Last summer was my daughter’s golden birthday — when her age matched her birth date — her fifteenth birthday on the fifteenth of the month.
It was not golden to her. The fact that it was also Day 15 of a not-so-whirlwind tour of the United States pretty much took the shine off.
She is a military child with a travel-season birthday, and as such has celebrated quite a few birthdays in hotel rooms and empty houses.
On her thirteenth birthday, three days after our arrival in Germany, we took her to a castle. She was not a happy princess. She pointed out that the castle was a ruin, appropriate for her birthday mood.
We had just moved halfway around the world, leaving her closest friends behind in California. She did the math on the spot and realized her the next milestone birthday, Sweet Sixteen, would coincide with our next move.
The numbers don’t lie. The birthday and the move are now upon us. Her birthday arrives before the packers this time. She has planned a party, which will double as a farewell gathering of her friends, another PCS birthday pitfall.
Of course, my daughter is not alone in these birthday woes, as any military child born in the summer knows. Here are suggestions from other military spouses for making the most of bittersweet celebrations:
Differing dates: Set a precedent for celebrating birthdays occasionally on alternate dates, even in non-moving seasons. This may take some of the edge off when parties clash with packing.
"This will be hitting two of my little girls this summer," said Katy Howard of Los Angeles Air Force Base. "We are solving the problem by having an early party for the soon-to-be three-year-old here with her local friends."
For her older daughter, turning 7, Katy has planned a slumber party with friends at their new location.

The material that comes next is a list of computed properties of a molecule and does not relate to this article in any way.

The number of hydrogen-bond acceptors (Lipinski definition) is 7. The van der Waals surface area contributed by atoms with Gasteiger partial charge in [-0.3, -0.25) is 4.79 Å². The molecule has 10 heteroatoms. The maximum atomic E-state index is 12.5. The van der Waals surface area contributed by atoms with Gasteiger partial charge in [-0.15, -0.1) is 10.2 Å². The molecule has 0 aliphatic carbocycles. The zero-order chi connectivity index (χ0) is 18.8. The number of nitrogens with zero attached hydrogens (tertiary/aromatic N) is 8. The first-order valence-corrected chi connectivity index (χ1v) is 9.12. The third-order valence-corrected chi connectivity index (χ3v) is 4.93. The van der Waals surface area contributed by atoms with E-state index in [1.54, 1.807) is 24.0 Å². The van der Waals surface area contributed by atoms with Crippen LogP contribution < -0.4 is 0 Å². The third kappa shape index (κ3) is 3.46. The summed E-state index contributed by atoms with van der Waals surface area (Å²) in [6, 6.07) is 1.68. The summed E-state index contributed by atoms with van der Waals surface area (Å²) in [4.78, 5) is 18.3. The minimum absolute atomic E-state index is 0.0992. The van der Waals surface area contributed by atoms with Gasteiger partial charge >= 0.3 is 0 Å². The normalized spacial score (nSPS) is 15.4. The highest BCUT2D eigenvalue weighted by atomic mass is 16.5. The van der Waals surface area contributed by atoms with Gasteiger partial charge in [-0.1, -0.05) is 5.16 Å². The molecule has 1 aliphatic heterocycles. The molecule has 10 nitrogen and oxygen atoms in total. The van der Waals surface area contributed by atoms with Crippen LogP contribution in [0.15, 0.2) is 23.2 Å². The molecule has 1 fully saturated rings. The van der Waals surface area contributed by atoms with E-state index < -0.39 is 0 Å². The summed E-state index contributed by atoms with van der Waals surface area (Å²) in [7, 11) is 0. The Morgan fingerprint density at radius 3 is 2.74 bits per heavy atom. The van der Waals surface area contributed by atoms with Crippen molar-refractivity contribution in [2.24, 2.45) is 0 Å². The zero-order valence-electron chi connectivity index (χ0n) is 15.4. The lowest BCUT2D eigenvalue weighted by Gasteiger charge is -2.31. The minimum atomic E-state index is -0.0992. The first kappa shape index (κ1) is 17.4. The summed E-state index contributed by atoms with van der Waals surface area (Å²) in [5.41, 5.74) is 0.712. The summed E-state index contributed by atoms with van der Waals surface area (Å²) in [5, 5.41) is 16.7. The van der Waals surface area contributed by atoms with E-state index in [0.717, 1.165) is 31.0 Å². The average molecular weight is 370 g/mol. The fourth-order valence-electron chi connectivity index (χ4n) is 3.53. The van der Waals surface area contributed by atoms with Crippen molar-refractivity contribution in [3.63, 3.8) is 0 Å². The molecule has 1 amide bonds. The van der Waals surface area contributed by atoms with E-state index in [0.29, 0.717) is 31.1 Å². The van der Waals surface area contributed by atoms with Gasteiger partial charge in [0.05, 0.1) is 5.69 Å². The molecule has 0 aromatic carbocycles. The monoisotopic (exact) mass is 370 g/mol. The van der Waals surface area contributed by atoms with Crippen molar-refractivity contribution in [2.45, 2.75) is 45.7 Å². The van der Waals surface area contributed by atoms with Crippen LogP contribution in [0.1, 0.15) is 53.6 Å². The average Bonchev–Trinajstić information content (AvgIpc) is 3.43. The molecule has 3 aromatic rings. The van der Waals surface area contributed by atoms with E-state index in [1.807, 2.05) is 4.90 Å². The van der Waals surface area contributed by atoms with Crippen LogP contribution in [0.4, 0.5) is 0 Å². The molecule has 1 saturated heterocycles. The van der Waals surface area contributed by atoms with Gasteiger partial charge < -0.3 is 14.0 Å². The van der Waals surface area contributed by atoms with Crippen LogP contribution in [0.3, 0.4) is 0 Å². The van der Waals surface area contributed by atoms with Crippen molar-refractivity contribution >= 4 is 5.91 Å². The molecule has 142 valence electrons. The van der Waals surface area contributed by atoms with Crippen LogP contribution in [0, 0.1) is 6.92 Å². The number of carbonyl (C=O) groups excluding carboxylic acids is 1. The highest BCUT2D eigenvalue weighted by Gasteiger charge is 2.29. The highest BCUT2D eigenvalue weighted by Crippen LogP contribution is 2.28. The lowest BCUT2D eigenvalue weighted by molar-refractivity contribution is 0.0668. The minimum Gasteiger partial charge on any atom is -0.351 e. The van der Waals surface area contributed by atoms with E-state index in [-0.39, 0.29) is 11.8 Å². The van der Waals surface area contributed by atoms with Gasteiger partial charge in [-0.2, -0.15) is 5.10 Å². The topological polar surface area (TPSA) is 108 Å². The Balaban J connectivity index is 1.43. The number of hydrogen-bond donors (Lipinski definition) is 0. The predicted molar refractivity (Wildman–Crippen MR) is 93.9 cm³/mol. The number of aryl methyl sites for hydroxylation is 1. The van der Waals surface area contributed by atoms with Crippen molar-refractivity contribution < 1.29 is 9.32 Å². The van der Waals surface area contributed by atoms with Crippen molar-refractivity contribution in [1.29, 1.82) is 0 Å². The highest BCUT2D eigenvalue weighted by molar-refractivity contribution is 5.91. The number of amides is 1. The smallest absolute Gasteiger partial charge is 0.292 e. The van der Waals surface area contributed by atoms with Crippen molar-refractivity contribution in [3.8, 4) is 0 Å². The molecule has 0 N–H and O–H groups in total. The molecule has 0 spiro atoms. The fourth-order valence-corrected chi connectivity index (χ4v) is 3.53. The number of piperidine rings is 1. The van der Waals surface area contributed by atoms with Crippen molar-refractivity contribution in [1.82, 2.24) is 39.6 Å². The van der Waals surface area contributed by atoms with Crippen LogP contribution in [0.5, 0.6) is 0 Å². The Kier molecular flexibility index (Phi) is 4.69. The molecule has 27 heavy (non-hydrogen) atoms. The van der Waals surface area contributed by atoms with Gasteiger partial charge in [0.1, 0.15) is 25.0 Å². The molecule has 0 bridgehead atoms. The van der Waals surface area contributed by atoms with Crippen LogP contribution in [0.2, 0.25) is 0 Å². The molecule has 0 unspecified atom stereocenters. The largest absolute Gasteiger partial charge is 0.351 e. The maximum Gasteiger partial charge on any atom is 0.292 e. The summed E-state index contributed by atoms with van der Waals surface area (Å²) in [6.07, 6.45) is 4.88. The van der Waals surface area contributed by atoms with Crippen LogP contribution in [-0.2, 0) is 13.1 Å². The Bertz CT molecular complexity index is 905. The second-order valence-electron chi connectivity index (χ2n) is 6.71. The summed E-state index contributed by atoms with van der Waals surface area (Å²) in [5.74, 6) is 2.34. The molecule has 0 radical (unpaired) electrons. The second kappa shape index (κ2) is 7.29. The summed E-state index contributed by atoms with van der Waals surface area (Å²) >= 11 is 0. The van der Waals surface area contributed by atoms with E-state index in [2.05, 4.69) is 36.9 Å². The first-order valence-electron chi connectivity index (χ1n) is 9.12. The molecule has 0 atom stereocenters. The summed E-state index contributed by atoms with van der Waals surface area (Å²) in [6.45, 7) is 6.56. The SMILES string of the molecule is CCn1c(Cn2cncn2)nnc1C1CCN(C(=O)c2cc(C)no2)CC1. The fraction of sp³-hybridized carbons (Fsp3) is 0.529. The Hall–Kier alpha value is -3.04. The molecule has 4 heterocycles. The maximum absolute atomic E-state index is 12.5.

"So far, the girls don’t mind celebrating with a party not on the exact day," she said.
Emphasize family: Have a family celebration on the big day, especially when kids are young. This forms a tradition that can help ease the pain when friends are far away.
Katy said her children get to choose a favorite meal and share a small cake with just their family on their exact birth date. When you’re in TLF with no friends, this tradition is still accessible.
Shock value: Kathie Hightower, a military spouse and author, suggested the element of surprise.
"It might only really work once, but what about a surprise birthday for your daughter … before the move and her real birthday?" she suggested.
"My high school friends once threw me a surprise party, and since it wasn’t on my birthday … I wasn’t expecting it and literally fell down the stairs when they all yelled ‘Surprise!’" she remembered. "Luckily, it was only three steps."
No forced fun: Sometimes no creative suggestion or party plan will help alleviate the pain your child feels. Leaving friends is tough and gets tougher as your child grows. Throw in a birthday, and the loss is more poignant.
A castle is no substitute for a close friend, and no amount of cajoling or lecturing can make it so. Trust me, I tried it. I realize now that to expect joy when a child can’t muster it is unreasonable. Sometimes permission to grieve the absence of friends is the most appropriate gift.
I can bake the cake, but I’ve learned I can’t promise my daughter that birthdays or life will be without disappointment. The best I can do is to love her and light up the candles.
Terri Barnes is a military wife and mother of three. She lives and writes in Germany. Her column appears weekly in Stars and Stripes. Contact her at firstname.lastname@example.org and see the Spouse Calls blog here.